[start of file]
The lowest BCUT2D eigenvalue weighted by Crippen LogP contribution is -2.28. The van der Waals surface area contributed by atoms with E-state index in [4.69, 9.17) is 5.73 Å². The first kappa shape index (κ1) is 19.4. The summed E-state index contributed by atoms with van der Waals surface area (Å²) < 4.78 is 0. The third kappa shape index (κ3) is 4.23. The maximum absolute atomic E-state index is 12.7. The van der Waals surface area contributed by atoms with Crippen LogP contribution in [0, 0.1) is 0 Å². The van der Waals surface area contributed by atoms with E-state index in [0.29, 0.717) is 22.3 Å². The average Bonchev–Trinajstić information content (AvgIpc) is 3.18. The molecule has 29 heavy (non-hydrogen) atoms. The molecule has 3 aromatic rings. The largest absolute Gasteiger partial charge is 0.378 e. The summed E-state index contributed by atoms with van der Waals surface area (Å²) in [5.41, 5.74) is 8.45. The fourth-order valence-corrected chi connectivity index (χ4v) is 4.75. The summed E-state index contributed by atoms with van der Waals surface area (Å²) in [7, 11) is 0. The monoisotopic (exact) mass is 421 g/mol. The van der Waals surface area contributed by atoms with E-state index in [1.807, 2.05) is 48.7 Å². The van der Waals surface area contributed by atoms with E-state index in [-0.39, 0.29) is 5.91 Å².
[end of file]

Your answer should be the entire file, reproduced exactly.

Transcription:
The lowest BCUT2D eigenvalue weighted by Crippen LogP contribution is -2.28. The van der Waals surface area contributed by atoms with E-state index in [4.69, 9.17) is 5.73 Å². The first kappa shape index (κ1) is 19.4. The summed E-state index contributed by atoms with van der Waals surface area (Å²) < 4.78 is 0. The third kappa shape index (κ3) is 4.23. The maximum absolute atomic E-state index is 12.7. The van der Waals surface area contributed by atoms with Crippen LogP contribution in [0, 0.1) is 0 Å². The van der Waals surface area contributed by atoms with E-state index in [0.29, 0.717) is 22.3 Å². The average Bonchev–Trinajstić information content (AvgIpc) is 3.18. The molecule has 29 heavy (non-hydrogen) atoms. The molecule has 3 aromatic rings. The largest absolute Gasteiger partial charge is 0.378 e. The summed E-state index contributed by atoms with van der Waals surface area (Å²) in [5.41, 5.74) is 8.45. The fourth-order valence-corrected chi connectivity index (χ4v) is 4.75. The summed E-state index contributed by atoms with van der Waals surface area (Å²) in [7, 11) is 0. The monoisotopic (exact) mass is 421 g/mol. The van der Waals surface area contributed by atoms with E-state index in [1.807, 2.05) is 48.7 Å². The van der Waals surface area contributed by atoms with E-state index in [-0.39, 0.29) is 5.91 Å².